"International observers are seen by Afghans as being better educated and having more experience and expertise," said Wafaey, adding that local observers might not feel as free criticise the process or point out corruption. "It's obviously going to affect the legitimacy of the election."
A 'genuine Afghan process'
Shams Rasekh, chief of the observation mission at Transparent Election for Afghanistan, an independent civil society group, said that "credibility is definitely linked to security…we've asked the government to provide more security."
His group has trained roughly 7,000 election observers around the country, but Rasekh told Al Jazeera that he is concerned that most of the roughly 290,000 domestic observers might not be properly trained or might not be impartial, as candidates themselves have veritable armies of observers they'll be sending to the polls on Saturday.
The numbers have not yet been finalised, but just under 10,000 international election observers might still be in Afghanistan by Saturday, including the European Union's monitoring mission. This is less than previous elections, Rasekh said, noting that the Asia Foundation and National Democratic Institute have pulled-out of the country.
That leaves a vacuum that will need to be filled with local observers. While some gained experience in previous elections, other could inadvertently violate election laws because they are not familiar with methodology and procedures.
Presidential candidate Ashraf Ghani Ahmadzai alone has submitted around 40,000 names to the Independent Election Commission to be approved as poll observers.
One of three frontrunners in the race, he has nothing but praise for how the security situation has been handled in the lead up to the vote.
"Our security forces need to be praised, both for their sacrifice and for their accomplishments," Ghani Ahmadzai told Al Jazeera.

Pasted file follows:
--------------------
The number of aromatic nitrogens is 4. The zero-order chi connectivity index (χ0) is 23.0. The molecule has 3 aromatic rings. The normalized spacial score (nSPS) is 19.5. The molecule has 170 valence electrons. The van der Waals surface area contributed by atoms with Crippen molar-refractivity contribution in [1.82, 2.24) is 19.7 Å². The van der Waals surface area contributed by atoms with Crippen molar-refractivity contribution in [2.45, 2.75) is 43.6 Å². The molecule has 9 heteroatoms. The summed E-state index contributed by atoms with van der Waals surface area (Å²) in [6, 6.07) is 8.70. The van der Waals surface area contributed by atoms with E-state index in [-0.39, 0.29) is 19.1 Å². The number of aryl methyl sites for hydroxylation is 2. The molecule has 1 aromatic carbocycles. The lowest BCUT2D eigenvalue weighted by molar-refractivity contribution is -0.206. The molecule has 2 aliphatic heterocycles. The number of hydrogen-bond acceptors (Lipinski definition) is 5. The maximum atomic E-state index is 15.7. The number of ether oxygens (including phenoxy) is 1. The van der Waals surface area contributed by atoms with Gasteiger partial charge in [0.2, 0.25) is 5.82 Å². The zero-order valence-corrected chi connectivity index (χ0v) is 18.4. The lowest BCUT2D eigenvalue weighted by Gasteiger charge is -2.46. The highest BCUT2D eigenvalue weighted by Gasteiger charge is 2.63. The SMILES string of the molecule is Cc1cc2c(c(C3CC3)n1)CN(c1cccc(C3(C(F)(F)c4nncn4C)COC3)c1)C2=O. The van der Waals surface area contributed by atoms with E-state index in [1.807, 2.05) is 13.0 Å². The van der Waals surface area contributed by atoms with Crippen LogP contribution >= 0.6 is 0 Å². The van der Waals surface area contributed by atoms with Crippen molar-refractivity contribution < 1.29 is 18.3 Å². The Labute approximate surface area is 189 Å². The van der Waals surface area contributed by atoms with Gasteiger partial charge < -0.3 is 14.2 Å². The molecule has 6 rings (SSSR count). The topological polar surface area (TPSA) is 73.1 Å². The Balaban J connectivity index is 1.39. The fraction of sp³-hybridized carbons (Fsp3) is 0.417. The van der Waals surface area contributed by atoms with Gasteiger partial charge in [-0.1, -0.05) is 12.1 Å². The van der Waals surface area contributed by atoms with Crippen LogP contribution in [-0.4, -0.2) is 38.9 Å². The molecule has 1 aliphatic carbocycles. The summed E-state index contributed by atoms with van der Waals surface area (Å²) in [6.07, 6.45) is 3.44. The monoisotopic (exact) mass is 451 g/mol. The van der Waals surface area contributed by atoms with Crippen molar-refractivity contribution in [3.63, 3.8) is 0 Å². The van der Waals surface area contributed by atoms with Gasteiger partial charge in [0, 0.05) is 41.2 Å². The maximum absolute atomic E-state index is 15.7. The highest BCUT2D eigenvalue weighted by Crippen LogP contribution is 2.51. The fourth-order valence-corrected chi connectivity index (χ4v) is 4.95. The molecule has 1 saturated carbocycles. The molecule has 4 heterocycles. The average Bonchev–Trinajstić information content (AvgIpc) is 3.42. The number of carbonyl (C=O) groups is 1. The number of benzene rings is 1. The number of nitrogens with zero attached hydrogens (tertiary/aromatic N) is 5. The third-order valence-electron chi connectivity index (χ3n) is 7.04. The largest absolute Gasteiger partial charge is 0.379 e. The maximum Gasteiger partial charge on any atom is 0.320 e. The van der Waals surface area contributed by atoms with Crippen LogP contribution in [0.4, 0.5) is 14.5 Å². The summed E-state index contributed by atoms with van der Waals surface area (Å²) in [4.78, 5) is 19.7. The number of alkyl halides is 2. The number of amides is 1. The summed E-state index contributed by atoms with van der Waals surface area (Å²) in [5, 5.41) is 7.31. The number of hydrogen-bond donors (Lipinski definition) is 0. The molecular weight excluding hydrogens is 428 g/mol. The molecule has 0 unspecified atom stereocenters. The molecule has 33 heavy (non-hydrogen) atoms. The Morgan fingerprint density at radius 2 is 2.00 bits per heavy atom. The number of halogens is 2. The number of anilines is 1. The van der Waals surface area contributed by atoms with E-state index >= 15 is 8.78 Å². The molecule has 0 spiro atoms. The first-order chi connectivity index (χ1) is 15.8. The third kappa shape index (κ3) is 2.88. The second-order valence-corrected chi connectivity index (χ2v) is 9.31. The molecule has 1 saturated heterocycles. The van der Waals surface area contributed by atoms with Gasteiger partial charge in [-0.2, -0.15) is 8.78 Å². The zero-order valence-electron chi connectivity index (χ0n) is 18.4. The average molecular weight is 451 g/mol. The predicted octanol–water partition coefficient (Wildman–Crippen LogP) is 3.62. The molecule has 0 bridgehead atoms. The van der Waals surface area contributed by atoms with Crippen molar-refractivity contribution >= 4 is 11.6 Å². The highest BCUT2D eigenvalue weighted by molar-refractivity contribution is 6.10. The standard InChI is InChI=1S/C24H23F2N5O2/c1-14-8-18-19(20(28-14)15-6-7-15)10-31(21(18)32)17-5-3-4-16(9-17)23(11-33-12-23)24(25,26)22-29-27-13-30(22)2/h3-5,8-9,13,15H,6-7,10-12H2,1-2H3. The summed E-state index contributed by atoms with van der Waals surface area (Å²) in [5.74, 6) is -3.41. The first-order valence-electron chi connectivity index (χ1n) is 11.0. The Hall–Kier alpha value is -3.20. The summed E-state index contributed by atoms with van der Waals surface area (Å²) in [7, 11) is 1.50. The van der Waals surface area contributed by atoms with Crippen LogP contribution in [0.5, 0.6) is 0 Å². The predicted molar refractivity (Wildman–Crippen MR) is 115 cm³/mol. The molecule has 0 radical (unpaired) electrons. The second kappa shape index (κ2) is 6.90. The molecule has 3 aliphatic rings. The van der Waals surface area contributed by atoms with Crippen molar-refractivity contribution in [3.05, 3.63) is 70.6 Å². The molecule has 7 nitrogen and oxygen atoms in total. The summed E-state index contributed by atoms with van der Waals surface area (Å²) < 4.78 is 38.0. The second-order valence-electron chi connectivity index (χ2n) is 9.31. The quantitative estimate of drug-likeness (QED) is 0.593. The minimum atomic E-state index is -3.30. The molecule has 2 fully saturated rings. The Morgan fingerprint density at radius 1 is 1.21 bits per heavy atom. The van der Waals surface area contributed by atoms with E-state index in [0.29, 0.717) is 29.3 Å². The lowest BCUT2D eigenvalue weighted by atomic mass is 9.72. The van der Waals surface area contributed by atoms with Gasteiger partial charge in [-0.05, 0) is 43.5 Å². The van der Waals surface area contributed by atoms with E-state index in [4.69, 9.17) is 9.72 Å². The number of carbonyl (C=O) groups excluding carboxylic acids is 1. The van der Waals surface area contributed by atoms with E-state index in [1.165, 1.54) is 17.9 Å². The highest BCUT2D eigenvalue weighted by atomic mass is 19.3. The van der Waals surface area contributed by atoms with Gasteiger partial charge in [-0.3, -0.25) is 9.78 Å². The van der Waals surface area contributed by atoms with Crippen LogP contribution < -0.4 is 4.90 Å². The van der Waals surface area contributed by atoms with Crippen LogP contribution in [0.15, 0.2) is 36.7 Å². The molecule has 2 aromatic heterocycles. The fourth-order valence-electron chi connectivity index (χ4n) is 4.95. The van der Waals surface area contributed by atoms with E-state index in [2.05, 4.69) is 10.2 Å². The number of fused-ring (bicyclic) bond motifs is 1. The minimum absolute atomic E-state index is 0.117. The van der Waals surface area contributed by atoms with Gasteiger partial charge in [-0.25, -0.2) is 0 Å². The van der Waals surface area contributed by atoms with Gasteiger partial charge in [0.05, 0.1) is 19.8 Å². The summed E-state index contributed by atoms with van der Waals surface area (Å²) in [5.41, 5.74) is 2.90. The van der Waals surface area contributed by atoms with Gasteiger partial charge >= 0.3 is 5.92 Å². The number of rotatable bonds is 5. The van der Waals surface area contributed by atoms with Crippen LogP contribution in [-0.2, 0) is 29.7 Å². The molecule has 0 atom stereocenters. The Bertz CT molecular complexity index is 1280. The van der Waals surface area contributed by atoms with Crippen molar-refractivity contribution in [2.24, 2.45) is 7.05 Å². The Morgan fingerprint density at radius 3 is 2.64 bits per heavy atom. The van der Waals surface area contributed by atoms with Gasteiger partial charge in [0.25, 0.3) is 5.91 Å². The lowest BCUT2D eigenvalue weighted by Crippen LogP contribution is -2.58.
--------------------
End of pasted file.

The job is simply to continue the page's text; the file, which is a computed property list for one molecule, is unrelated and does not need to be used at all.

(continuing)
"Compared to the threats, they've done very well," he said, adding that election day "is a genuine security issue."
For a candidate running in the race, he said the lack of foreign observers is not going to put a dent in the legitimacy of the results.
"This process has been a genuine Afghan process," said Ghani Ahmadzai.
"In 2004 and 2009, the international community was at the forefront of managing, funding, et cetera," he said. "So far, this has been a totally Afghan process…monitoring will be done by a conscious public."
There are, however, concerns over how the electoral commission's reports concerning the security situation will affect do poll workers, observers and voters. Fears of violence could impact voter turnout on Saturday.
"We won't ask that the media not report on security issues," said Heshmatallah Radfar, a member of the IEC media commission, at a briefing on Thursday. "But we ask that they keep the mental health of election workers and voters in mind and that they not exaggerate the security threats."
Indeed, the hope remains that even if the Taliban's threats materialise in some areas, people will still generally turn out to vote, and trust that those votes will count.
Azimi, the Defence Ministry spokesman, remains optimistic about the process and how voting will impact the long-term security outlook. "The people of Afghanistan should know that the submission of every vote constitutes a tooth-breaking blow to our domestic and international enemies," he said.